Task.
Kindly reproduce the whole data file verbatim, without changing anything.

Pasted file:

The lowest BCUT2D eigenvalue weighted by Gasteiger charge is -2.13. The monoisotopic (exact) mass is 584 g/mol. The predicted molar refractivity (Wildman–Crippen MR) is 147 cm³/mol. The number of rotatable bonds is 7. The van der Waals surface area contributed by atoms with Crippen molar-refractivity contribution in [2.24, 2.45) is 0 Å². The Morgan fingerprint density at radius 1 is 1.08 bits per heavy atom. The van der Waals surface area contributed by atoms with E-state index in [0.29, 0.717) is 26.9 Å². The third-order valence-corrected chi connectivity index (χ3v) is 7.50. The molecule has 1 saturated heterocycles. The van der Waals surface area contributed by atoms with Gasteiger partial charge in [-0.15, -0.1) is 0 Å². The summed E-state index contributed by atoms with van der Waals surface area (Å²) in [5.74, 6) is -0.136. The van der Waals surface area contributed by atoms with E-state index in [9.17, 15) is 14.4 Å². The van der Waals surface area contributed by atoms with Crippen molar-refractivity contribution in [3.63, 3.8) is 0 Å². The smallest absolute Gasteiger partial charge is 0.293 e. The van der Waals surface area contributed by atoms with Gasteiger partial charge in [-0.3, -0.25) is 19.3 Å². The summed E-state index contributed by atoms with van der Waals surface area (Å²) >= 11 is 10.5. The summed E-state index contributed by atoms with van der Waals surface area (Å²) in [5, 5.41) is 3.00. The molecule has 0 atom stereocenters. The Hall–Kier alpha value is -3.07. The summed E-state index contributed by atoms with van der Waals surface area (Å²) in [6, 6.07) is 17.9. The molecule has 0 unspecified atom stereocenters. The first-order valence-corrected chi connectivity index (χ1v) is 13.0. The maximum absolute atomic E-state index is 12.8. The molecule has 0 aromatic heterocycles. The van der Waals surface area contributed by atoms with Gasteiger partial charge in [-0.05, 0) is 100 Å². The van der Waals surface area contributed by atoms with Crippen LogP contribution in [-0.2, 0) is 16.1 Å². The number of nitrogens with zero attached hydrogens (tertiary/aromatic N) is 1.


The lowest BCUT2D eigenvalue weighted by Gasteiger charge is -2.13. The monoisotopic (exact) mass is 584 g/mol. The predicted molar refractivity (Wildman–Crippen MR) is 147 cm³/mol. The number of rotatable bonds is 7. The van der Waals surface area contributed by atoms with Crippen molar-refractivity contribution in [2.24, 2.45) is 0 Å². The Morgan fingerprint density at radius 1 is 1.08 bits per heavy atom. The van der Waals surface area contributed by atoms with E-state index in [0.29, 0.717) is 26.9 Å². The third-order valence-corrected chi connectivity index (χ3v) is 7.50. The molecule has 1 saturated heterocycles. The van der Waals surface area contributed by atoms with Gasteiger partial charge in [-0.15, -0.1) is 0 Å². The summed E-state index contributed by atoms with van der Waals surface area (Å²) in [5.74, 6) is -0.136. The van der Waals surface area contributed by atoms with E-state index in [9.17, 15) is 14.4 Å². The van der Waals surface area contributed by atoms with Crippen molar-refractivity contribution in [3.63, 3.8) is 0 Å². The smallest absolute Gasteiger partial charge is 0.293 e. The van der Waals surface area contributed by atoms with Gasteiger partial charge in [-0.3, -0.25) is 19.3 Å². The summed E-state index contributed by atoms with van der Waals surface area (Å²) >= 11 is 10.5. The summed E-state index contributed by atoms with van der Waals surface area (Å²) in [5, 5.41) is 3.00. The molecule has 0 atom stereocenters. The Hall–Kier alpha value is -3.07. The summed E-state index contributed by atoms with van der Waals surface area (Å²) in [6, 6.07) is 17.9. The molecule has 0 unspecified atom stereocenters. The first-order valence-corrected chi connectivity index (χ1v) is 13.0. The maximum absolute atomic E-state index is 12.8. The molecule has 0 aromatic heterocycles. The van der Waals surface area contributed by atoms with Gasteiger partial charge in [-0.05, 0) is 100 Å². The van der Waals surface area contributed by atoms with Crippen LogP contribution in [-0.2, 0) is 16.1 Å². The number of nitrogens with zero attached hydrogens (tertiary/aromatic N) is 1.